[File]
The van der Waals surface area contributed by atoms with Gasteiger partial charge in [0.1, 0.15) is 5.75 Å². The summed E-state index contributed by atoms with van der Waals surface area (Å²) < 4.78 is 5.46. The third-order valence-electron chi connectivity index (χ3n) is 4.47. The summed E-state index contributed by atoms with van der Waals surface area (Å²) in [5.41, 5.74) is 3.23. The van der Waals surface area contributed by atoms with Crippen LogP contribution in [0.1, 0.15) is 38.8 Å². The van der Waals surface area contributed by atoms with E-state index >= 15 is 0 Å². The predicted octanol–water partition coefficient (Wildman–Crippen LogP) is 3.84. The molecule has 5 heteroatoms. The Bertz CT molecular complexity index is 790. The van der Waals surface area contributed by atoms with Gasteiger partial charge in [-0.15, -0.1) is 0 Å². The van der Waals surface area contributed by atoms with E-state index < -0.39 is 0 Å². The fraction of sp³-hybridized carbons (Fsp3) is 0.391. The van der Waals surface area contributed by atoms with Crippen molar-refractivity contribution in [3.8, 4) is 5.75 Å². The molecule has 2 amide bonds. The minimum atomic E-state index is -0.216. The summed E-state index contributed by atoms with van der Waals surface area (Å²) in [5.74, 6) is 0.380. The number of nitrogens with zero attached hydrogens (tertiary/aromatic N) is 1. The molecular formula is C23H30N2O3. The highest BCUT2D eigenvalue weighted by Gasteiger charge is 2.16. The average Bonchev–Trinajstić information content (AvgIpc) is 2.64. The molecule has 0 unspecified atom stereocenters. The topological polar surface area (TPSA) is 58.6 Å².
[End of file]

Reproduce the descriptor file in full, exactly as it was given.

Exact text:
The van der Waals surface area contributed by atoms with Gasteiger partial charge in [0.1, 0.15) is 5.75 Å². The summed E-state index contributed by atoms with van der Waals surface area (Å²) < 4.78 is 5.46. The third-order valence-electron chi connectivity index (χ3n) is 4.47. The summed E-state index contributed by atoms with van der Waals surface area (Å²) in [5.41, 5.74) is 3.23. The van der Waals surface area contributed by atoms with Crippen LogP contribution in [0.1, 0.15) is 38.8 Å². The van der Waals surface area contributed by atoms with E-state index >= 15 is 0 Å². The predicted octanol–water partition coefficient (Wildman–Crippen LogP) is 3.84. The molecule has 5 heteroatoms. The Bertz CT molecular complexity index is 790. The van der Waals surface area contributed by atoms with Gasteiger partial charge in [-0.15, -0.1) is 0 Å². The van der Waals surface area contributed by atoms with E-state index < -0.39 is 0 Å². The fraction of sp³-hybridized carbons (Fsp3) is 0.391. The van der Waals surface area contributed by atoms with Crippen molar-refractivity contribution in [3.8, 4) is 5.75 Å². The molecule has 2 amide bonds. The minimum atomic E-state index is -0.216. The summed E-state index contributed by atoms with van der Waals surface area (Å²) in [5.74, 6) is 0.380. The number of nitrogens with zero attached hydrogens (tertiary/aromatic N) is 1. The molecular formula is C23H30N2O3. The highest BCUT2D eigenvalue weighted by Gasteiger charge is 2.16. The average Bonchev–Trinajstić information content (AvgIpc) is 2.64. The molecule has 0 unspecified atom stereocenters. The topological polar surface area (TPSA) is 58.6 Å².